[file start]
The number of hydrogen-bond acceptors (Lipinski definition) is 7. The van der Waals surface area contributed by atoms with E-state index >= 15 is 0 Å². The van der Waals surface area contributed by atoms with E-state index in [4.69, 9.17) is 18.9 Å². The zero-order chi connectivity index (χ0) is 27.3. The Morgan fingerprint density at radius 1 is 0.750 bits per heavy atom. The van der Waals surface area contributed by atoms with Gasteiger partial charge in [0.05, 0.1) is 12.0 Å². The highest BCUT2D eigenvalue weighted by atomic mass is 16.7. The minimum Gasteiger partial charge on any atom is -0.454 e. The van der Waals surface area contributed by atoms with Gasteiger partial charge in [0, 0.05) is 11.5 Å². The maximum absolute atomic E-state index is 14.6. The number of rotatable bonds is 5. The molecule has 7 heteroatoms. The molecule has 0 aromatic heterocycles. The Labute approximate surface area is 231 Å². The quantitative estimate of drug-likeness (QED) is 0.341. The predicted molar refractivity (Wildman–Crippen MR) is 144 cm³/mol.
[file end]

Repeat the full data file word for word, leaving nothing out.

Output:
The number of hydrogen-bond acceptors (Lipinski definition) is 7. The van der Waals surface area contributed by atoms with E-state index >= 15 is 0 Å². The van der Waals surface area contributed by atoms with E-state index in [4.69, 9.17) is 18.9 Å². The zero-order chi connectivity index (χ0) is 27.3. The Morgan fingerprint density at radius 1 is 0.750 bits per heavy atom. The van der Waals surface area contributed by atoms with Gasteiger partial charge in [0.05, 0.1) is 12.0 Å². The highest BCUT2D eigenvalue weighted by atomic mass is 16.7. The minimum Gasteiger partial charge on any atom is -0.454 e. The van der Waals surface area contributed by atoms with Gasteiger partial charge in [0, 0.05) is 11.5 Å². The maximum absolute atomic E-state index is 14.6. The number of rotatable bonds is 5. The molecule has 7 heteroatoms. The molecule has 0 aromatic heterocycles. The Labute approximate surface area is 231 Å². The quantitative estimate of drug-likeness (QED) is 0.341. The predicted molar refractivity (Wildman–Crippen MR) is 144 cm³/mol.